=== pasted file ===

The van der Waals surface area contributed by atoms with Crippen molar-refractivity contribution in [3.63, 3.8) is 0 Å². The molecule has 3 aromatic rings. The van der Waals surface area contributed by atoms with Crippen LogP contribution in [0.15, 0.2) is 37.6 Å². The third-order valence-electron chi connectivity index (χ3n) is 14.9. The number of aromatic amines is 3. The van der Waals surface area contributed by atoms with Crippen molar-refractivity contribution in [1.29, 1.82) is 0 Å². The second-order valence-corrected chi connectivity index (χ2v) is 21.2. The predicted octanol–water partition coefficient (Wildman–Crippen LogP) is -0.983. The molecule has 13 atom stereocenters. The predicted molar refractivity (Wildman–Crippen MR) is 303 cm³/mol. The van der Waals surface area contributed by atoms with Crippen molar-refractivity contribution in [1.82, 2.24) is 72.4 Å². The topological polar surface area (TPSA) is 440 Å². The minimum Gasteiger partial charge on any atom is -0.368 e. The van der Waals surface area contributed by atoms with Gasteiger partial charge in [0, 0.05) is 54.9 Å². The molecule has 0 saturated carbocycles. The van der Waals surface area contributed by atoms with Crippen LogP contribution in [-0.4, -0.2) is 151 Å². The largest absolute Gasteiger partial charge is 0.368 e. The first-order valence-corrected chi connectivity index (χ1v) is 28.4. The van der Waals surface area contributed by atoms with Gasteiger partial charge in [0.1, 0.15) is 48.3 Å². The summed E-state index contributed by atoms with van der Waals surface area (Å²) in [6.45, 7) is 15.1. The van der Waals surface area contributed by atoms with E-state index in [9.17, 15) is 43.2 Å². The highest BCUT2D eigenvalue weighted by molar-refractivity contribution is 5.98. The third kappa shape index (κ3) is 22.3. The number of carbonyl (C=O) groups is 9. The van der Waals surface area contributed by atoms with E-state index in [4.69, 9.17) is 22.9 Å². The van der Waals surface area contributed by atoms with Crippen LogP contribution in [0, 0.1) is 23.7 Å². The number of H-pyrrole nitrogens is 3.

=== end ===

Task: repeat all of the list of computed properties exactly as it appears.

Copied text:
The van der Waals surface area contributed by atoms with Crippen molar-refractivity contribution in [3.63, 3.8) is 0 Å². The molecule has 3 aromatic rings. The van der Waals surface area contributed by atoms with Crippen LogP contribution in [0.15, 0.2) is 37.6 Å². The third-order valence-electron chi connectivity index (χ3n) is 14.9. The number of aromatic amines is 3. The van der Waals surface area contributed by atoms with Crippen molar-refractivity contribution in [1.29, 1.82) is 0 Å². The second-order valence-corrected chi connectivity index (χ2v) is 21.2. The predicted octanol–water partition coefficient (Wildman–Crippen LogP) is -0.983. The molecule has 13 atom stereocenters. The predicted molar refractivity (Wildman–Crippen MR) is 303 cm³/mol. The van der Waals surface area contributed by atoms with Crippen molar-refractivity contribution in [1.82, 2.24) is 72.4 Å². The topological polar surface area (TPSA) is 440 Å². The minimum Gasteiger partial charge on any atom is -0.368 e. The van der Waals surface area contributed by atoms with Gasteiger partial charge in [0, 0.05) is 54.9 Å². The molecule has 0 saturated carbocycles. The van der Waals surface area contributed by atoms with Crippen LogP contribution in [-0.4, -0.2) is 151 Å². The largest absolute Gasteiger partial charge is 0.368 e. The first-order valence-corrected chi connectivity index (χ1v) is 28.4. The van der Waals surface area contributed by atoms with Gasteiger partial charge in [0.1, 0.15) is 48.3 Å². The summed E-state index contributed by atoms with van der Waals surface area (Å²) in [6.45, 7) is 15.1. The van der Waals surface area contributed by atoms with E-state index in [9.17, 15) is 43.2 Å². The highest BCUT2D eigenvalue weighted by molar-refractivity contribution is 5.98. The third kappa shape index (κ3) is 22.3. The number of carbonyl (C=O) groups is 9. The van der Waals surface area contributed by atoms with E-state index in [4.69, 9.17) is 22.9 Å². The van der Waals surface area contributed by atoms with Crippen LogP contribution in [0, 0.1) is 23.7 Å². The number of H-pyrrole nitrogens is 3.